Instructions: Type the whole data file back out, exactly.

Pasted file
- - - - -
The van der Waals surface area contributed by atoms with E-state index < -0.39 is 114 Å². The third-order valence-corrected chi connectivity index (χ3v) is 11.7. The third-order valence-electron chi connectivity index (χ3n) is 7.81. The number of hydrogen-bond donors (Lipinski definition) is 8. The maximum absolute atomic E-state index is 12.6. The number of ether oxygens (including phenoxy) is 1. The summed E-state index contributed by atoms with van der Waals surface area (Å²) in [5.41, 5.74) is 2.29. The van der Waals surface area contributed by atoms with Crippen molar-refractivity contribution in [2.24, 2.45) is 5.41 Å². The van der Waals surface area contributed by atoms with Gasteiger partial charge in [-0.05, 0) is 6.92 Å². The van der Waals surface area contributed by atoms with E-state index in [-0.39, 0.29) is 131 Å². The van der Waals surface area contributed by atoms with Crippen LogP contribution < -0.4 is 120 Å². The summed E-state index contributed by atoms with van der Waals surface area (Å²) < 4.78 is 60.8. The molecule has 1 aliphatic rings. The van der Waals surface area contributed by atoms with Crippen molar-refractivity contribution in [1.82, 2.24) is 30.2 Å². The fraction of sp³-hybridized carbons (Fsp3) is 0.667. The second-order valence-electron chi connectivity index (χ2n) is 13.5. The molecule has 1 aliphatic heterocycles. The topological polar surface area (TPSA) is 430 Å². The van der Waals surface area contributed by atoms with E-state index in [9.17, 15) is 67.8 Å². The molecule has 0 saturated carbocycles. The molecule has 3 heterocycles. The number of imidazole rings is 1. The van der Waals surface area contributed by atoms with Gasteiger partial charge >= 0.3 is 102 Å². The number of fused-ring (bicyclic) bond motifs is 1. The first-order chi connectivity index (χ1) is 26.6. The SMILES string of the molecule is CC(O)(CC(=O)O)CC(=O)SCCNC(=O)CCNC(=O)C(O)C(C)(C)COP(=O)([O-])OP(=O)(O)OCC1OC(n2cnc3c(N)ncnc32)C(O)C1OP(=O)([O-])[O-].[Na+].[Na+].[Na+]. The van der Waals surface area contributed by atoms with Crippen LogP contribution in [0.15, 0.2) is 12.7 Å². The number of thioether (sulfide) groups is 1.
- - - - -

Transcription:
The van der Waals surface area contributed by atoms with E-state index < -0.39 is 114 Å². The third-order valence-corrected chi connectivity index (χ3v) is 11.7. The third-order valence-electron chi connectivity index (χ3n) is 7.81. The number of hydrogen-bond donors (Lipinski definition) is 8. The maximum absolute atomic E-state index is 12.6. The number of ether oxygens (including phenoxy) is 1. The summed E-state index contributed by atoms with van der Waals surface area (Å²) in [5.41, 5.74) is 2.29. The van der Waals surface area contributed by atoms with Crippen molar-refractivity contribution in [2.24, 2.45) is 5.41 Å². The van der Waals surface area contributed by atoms with Gasteiger partial charge in [-0.05, 0) is 6.92 Å². The van der Waals surface area contributed by atoms with E-state index in [-0.39, 0.29) is 131 Å². The van der Waals surface area contributed by atoms with Crippen LogP contribution < -0.4 is 120 Å². The summed E-state index contributed by atoms with van der Waals surface area (Å²) < 4.78 is 60.8. The molecule has 1 aliphatic rings. The van der Waals surface area contributed by atoms with Crippen molar-refractivity contribution in [1.82, 2.24) is 30.2 Å². The fraction of sp³-hybridized carbons (Fsp3) is 0.667. The second-order valence-electron chi connectivity index (χ2n) is 13.5. The molecule has 1 aliphatic heterocycles. The topological polar surface area (TPSA) is 430 Å². The van der Waals surface area contributed by atoms with E-state index in [9.17, 15) is 67.8 Å². The molecule has 0 saturated carbocycles. The molecule has 3 heterocycles. The number of imidazole rings is 1. The van der Waals surface area contributed by atoms with Gasteiger partial charge >= 0.3 is 102 Å². The number of fused-ring (bicyclic) bond motifs is 1. The first-order chi connectivity index (χ1) is 26.6. The SMILES string of the molecule is CC(O)(CC(=O)O)CC(=O)SCCNC(=O)CCNC(=O)C(O)C(C)(C)COP(=O)([O-])OP(=O)(O)OCC1OC(n2cnc3c(N)ncnc32)C(O)C1OP(=O)([O-])[O-].[Na+].[Na+].[Na+]. The van der Waals surface area contributed by atoms with Crippen LogP contribution in [0.15, 0.2) is 12.7 Å². The number of thioether (sulfide) groups is 1.